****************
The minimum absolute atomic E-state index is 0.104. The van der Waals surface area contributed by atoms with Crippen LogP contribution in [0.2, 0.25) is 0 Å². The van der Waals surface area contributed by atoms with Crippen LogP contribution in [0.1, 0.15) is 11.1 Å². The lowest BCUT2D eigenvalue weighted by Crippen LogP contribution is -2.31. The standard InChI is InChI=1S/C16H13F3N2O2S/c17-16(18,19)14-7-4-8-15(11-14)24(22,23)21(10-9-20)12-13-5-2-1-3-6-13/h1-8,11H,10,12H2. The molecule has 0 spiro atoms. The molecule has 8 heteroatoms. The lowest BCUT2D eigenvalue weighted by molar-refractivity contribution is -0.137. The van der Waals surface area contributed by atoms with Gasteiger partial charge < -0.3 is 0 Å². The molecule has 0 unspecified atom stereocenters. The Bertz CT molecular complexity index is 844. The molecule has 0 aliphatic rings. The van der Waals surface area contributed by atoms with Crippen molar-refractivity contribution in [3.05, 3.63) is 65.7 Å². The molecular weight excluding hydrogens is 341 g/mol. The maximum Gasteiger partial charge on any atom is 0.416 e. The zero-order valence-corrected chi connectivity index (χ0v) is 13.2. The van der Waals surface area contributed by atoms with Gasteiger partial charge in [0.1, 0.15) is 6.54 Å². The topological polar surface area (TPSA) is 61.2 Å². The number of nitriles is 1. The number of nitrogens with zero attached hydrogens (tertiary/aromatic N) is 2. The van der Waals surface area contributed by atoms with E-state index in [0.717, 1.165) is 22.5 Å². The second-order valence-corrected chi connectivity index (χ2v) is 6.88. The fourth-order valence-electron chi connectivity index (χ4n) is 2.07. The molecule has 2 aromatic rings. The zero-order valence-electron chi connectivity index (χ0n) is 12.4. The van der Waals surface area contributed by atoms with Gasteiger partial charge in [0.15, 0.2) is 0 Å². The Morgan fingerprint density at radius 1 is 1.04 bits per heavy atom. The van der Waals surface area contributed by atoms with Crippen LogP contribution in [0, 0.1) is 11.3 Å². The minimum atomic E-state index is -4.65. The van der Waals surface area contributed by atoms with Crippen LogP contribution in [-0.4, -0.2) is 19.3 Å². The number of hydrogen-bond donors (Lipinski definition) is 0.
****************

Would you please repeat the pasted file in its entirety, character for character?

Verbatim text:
The minimum absolute atomic E-state index is 0.104. The van der Waals surface area contributed by atoms with Crippen LogP contribution in [0.2, 0.25) is 0 Å². The van der Waals surface area contributed by atoms with Crippen LogP contribution in [0.1, 0.15) is 11.1 Å². The lowest BCUT2D eigenvalue weighted by Crippen LogP contribution is -2.31. The standard InChI is InChI=1S/C16H13F3N2O2S/c17-16(18,19)14-7-4-8-15(11-14)24(22,23)21(10-9-20)12-13-5-2-1-3-6-13/h1-8,11H,10,12H2. The molecule has 0 spiro atoms. The molecule has 8 heteroatoms. The lowest BCUT2D eigenvalue weighted by molar-refractivity contribution is -0.137. The van der Waals surface area contributed by atoms with Gasteiger partial charge < -0.3 is 0 Å². The molecule has 0 unspecified atom stereocenters. The Bertz CT molecular complexity index is 844. The molecule has 0 aliphatic rings. The van der Waals surface area contributed by atoms with Crippen molar-refractivity contribution in [3.05, 3.63) is 65.7 Å². The molecular weight excluding hydrogens is 341 g/mol. The maximum Gasteiger partial charge on any atom is 0.416 e. The zero-order valence-corrected chi connectivity index (χ0v) is 13.2. The van der Waals surface area contributed by atoms with Gasteiger partial charge in [0.1, 0.15) is 6.54 Å². The topological polar surface area (TPSA) is 61.2 Å². The number of nitriles is 1. The number of nitrogens with zero attached hydrogens (tertiary/aromatic N) is 2. The van der Waals surface area contributed by atoms with E-state index in [0.717, 1.165) is 22.5 Å². The second-order valence-corrected chi connectivity index (χ2v) is 6.88. The fourth-order valence-electron chi connectivity index (χ4n) is 2.07. The molecule has 2 aromatic rings. The zero-order valence-electron chi connectivity index (χ0n) is 12.4. The van der Waals surface area contributed by atoms with Gasteiger partial charge in [0.15, 0.2) is 0 Å². The Morgan fingerprint density at radius 1 is 1.04 bits per heavy atom. The van der Waals surface area contributed by atoms with Crippen LogP contribution in [0, 0.1) is 11.3 Å². The minimum atomic E-state index is -4.65. The van der Waals surface area contributed by atoms with Crippen LogP contribution in [-0.4, -0.2) is 19.3 Å². The number of hydrogen-bond donors (Lipinski definition) is 0.